95REGF150

Proven Member
429
215
Mar 7, 2012
Elk Grove, California
Well its been a few months and progress has definitely been made.

Once I got my AWD parts that I needed out of the GSX I decided to keep right on going so that I could get that car cut up and out of my driveway. I ended up stripping the thing completely down to the bare unibody. Kept all the parts in case I ever need something later. Here's a few pics from the process.

First the lovely boost gauge installation this car had in it. Nothing better than a $5 chinese parts store gauge taped to the dash. Super clean...

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Next I pulled the hatch off. Rather than just throw it away I put it on my wrecked 99 where the hatch was smashed but somehow the glass had stayed intact.

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Then I got the interior out and stripped the engine bay down to nothing.

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Once all the harnesses were out the last thing I took off were the doors. The passenger side just unbolted however on the drivers side I found that one of the hinges was missing a bolt and had been tack welded on. It was under red paint so I was guessing this car had a shoddy body shop repair at some point in its life. However on the passenger side I found that this hole is not even drilled in the body from the factory. Still don't quite know what was up with this.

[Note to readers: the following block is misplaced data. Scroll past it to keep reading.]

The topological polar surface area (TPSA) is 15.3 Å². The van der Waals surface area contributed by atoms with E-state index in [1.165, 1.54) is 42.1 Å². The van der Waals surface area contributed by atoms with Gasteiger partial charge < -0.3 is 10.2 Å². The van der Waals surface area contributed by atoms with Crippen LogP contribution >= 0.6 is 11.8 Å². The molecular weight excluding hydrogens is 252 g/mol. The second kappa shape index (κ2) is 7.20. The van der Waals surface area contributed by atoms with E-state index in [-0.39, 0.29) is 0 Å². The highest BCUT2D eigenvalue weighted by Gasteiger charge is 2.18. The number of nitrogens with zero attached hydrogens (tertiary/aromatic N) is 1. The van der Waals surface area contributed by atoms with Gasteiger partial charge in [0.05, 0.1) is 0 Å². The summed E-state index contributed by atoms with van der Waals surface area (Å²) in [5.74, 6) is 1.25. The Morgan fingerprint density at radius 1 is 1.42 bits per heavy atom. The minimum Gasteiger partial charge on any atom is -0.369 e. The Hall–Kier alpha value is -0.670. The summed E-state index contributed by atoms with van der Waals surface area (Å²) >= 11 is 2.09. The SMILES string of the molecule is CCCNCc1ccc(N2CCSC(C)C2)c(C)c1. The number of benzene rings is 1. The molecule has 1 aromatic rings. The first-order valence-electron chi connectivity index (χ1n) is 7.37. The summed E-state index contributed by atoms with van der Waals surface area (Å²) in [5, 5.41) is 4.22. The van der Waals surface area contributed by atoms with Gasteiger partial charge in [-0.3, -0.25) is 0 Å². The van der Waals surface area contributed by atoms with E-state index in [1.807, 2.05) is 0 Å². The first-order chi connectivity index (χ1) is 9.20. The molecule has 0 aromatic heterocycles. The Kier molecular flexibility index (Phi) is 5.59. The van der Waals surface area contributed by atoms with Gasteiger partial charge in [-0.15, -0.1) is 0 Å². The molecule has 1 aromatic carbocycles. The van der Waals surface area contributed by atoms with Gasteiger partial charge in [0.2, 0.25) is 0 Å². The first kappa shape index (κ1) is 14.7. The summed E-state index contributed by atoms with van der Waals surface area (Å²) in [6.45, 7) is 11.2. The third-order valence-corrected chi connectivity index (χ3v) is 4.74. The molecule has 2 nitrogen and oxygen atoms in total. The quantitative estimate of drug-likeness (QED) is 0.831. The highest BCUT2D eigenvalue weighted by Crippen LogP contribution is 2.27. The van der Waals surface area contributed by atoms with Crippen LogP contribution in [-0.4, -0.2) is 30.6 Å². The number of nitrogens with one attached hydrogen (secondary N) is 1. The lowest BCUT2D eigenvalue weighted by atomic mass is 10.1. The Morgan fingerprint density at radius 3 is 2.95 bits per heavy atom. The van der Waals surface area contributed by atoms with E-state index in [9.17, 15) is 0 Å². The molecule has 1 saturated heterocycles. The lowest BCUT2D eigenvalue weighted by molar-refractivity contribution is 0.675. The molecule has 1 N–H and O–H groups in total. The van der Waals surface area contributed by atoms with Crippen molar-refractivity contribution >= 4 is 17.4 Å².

Drivers lower where the hinge bolts on the body:
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Passenger side lower: (Picture didnt come out good but you can see the hole is not drilled on this side)
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Anyway after a few long weeks of working when I got home from my day job I ended up with a this stripped shell.

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At this point it was hard cutting up a rust free shell that wasn't really in that bad of shape. But I feel I did her justice by saving all the parts that I could. In came the sawzall and a stack of blades.

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And that as they say was that for the GSX shell. More to come with the rebirth...
 

95REGF150

Proven Member
429
215
Mar 7, 2012
Elk Grove, California